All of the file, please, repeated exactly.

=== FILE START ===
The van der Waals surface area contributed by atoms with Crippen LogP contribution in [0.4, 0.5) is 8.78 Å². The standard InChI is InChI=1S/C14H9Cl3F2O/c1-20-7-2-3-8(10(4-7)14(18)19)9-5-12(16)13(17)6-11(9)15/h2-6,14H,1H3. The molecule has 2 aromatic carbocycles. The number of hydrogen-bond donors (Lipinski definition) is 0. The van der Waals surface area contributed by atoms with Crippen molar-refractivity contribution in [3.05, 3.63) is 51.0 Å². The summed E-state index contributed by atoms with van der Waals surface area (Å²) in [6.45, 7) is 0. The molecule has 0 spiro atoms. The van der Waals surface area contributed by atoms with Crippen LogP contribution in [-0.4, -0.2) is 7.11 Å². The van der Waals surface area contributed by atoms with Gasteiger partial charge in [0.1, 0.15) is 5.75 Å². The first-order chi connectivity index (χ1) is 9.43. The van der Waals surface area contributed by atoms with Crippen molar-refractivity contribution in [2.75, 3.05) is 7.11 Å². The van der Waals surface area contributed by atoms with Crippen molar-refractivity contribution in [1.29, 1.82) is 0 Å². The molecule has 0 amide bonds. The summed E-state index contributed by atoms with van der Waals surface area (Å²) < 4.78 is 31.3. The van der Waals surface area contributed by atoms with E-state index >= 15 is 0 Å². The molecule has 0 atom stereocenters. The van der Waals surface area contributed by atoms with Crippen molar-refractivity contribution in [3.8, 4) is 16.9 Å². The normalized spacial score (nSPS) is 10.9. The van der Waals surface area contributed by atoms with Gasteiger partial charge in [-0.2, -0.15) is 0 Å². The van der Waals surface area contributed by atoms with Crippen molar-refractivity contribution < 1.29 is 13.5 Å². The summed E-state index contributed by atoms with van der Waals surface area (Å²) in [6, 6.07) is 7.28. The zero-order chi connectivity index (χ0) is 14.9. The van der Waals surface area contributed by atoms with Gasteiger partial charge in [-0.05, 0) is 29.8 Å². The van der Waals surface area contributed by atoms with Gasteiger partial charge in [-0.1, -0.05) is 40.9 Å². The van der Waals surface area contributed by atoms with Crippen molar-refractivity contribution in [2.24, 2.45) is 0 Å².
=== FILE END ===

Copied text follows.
The van der Waals surface area contributed by atoms with Crippen LogP contribution in [0.4, 0.5) is 8.78 Å². The standard InChI is InChI=1S/C14H9Cl3F2O/c1-20-7-2-3-8(10(4-7)14(18)19)9-5-12(16)13(17)6-11(9)15/h2-6,14H,1H3. The molecule has 2 aromatic carbocycles. The number of hydrogen-bond donors (Lipinski definition) is 0. The van der Waals surface area contributed by atoms with Crippen molar-refractivity contribution in [3.05, 3.63) is 51.0 Å². The summed E-state index contributed by atoms with van der Waals surface area (Å²) in [6.45, 7) is 0. The molecule has 0 spiro atoms. The van der Waals surface area contributed by atoms with Crippen LogP contribution in [-0.4, -0.2) is 7.11 Å². The van der Waals surface area contributed by atoms with Gasteiger partial charge in [0.1, 0.15) is 5.75 Å². The first-order chi connectivity index (χ1) is 9.43. The van der Waals surface area contributed by atoms with Crippen molar-refractivity contribution in [2.75, 3.05) is 7.11 Å². The van der Waals surface area contributed by atoms with Crippen molar-refractivity contribution in [1.29, 1.82) is 0 Å². The molecule has 0 amide bonds. The summed E-state index contributed by atoms with van der Waals surface area (Å²) < 4.78 is 31.3. The van der Waals surface area contributed by atoms with E-state index >= 15 is 0 Å². The molecule has 0 atom stereocenters. The van der Waals surface area contributed by atoms with Crippen molar-refractivity contribution in [3.8, 4) is 16.9 Å². The normalized spacial score (nSPS) is 10.9. The van der Waals surface area contributed by atoms with Gasteiger partial charge in [-0.2, -0.15) is 0 Å². The van der Waals surface area contributed by atoms with Crippen molar-refractivity contribution < 1.29 is 13.5 Å². The summed E-state index contributed by atoms with van der Waals surface area (Å²) in [6, 6.07) is 7.28. The zero-order chi connectivity index (χ0) is 14.9. The van der Waals surface area contributed by atoms with Gasteiger partial charge in [-0.05, 0) is 29.8 Å². The van der Waals surface area contributed by atoms with Gasteiger partial charge in [-0.1, -0.05) is 40.9 Å². The van der Waals surface area contributed by atoms with Crippen molar-refractivity contribution in [2.24, 2.45) is 0 Å².